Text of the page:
UNHCR seeks assurances to returnee group's safety in South Kivu
BUJUMBURA, Burundi, Sept 28 (UNHCR) - The UN refugee agency has urged the Congolese authorities to ensure the safety of a group of Congolese refugees who have chosen to return from Burundi despite hostilities at home.
On Friday, a group of 366 Congolese refugees - including 112 women, and 118 children below the age of 12 - left exile in Burundi and crossed back into neighbouring Democratic Republic of the Congo. They had earlier been stopped at the border and told to turn back to Burundi. When they refused, they were forced to spend two nights at the border without proper shelter.
UNHCR has no access to the border region, but the UN Mission in Congo (MONUC) and military observers were deployed there last week to monitor the situation of the refugees, who are Banyamulenge, Congolese of Tutsi origin.
In the eastern Congolese town of Uvira, riots broke out to protest the group's return. The demonstrations turned violent, wounding several people. When the returning refugees were transferred to a transit centre outside Uvira, their convoy was stoned along the way. Congolese soldiers are now protecting the transit centre, and MONUC troops are on the ground.
There has been heightened tension in eastern DRC's South Kivu region since the town of Bukavu was taken over by two dissident Tutsi army officers in June.
"UNHCR is calling on the authorities in the DRC, especially the local authorities in South Kivu, to ensure the safety of Congolese nationals who choose to return to their country after taking refuge in Burundi," emphasised UNHCR spokeswomen Jennifer Pagonis in a news briefing in Geneva on Tuesday.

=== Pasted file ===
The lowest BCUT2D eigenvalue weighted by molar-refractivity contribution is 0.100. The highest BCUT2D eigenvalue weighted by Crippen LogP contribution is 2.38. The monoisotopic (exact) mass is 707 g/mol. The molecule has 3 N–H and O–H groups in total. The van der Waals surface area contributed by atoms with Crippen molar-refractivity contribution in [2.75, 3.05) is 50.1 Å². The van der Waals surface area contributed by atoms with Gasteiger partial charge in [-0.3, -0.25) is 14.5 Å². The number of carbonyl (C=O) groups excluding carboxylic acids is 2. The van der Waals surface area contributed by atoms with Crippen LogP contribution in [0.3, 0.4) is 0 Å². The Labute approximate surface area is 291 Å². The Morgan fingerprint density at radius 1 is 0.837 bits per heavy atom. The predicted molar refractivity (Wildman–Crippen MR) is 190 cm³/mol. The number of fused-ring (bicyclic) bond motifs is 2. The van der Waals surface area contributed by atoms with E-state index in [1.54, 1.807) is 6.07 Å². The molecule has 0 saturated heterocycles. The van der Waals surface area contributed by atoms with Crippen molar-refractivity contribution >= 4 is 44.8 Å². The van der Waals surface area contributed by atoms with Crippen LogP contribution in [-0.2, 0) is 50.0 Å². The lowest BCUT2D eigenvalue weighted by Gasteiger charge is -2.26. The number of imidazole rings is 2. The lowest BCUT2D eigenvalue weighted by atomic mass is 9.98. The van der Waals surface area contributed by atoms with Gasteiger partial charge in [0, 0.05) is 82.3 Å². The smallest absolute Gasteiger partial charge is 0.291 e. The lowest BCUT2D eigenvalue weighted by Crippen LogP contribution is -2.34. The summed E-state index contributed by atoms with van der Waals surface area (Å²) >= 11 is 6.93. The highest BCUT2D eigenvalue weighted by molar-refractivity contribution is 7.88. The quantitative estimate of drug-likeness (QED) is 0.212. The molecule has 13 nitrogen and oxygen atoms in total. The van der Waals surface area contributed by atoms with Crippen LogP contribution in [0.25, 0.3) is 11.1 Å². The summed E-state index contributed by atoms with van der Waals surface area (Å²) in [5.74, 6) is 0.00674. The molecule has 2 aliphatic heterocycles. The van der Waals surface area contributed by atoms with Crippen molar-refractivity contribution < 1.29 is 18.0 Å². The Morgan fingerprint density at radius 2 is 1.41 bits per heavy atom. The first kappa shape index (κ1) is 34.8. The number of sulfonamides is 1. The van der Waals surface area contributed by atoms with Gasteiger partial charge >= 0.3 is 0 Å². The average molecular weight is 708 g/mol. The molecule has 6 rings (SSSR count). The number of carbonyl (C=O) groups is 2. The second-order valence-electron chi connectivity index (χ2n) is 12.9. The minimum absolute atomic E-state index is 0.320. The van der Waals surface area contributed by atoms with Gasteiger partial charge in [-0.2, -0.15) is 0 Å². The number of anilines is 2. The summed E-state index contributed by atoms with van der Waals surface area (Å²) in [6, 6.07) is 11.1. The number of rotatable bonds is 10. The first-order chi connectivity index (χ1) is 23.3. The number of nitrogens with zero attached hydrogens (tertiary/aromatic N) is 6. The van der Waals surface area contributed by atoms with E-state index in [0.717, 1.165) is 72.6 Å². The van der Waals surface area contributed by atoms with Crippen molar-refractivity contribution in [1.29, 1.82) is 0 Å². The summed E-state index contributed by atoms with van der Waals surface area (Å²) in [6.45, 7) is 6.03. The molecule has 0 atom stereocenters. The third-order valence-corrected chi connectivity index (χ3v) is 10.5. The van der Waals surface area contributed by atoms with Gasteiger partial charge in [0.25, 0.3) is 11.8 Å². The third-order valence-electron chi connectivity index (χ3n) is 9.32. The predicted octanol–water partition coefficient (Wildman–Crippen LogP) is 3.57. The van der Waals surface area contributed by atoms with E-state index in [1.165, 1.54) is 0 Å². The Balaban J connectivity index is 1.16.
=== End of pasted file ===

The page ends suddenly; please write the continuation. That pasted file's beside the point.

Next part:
The Congolese Ministry of Interior has said that it would be better if the group in question goes back to Burundi for now, but MONUC has stressed that any Congolese nationals should be free to return if they wish, and that it is the state's duty to protect them.
UNHCR has negotiated with the Burundian authorities to keep the border open in case the group decides to seek refuge in Burundi again.
Prior to Friday's return, this group was among some 20,000 people living in Burundi's insecure border region after fleeing South Kivu in June. But when UNHCR offered to relocate them to a camp in inland Burundi, the group refused.
The agency has met similar resistance from other refugees who remain along the border, despite the fact that more than 150 refugees were killed in an August attack on Gatumba border transit centre.
So far, only 120 Congolese refugees have chosen to relocate to Gihinga camp in central Burundi since UNHCR started transfers to the new camp last week. The agency is concerned that the refugees may be under peer pressure to repatriate to the DRC, especially after a recent visit by the vice-governor of South Kivu to ensure them that it was safe to return.
UNHCR's position remains that the situation in South Kivu is still not stable enough to ensure that refugees can go back safely. The agency will continue counselling refugees on the volatile conditions in South Kivu, and run further relocation convoys to Gihinga camp this week.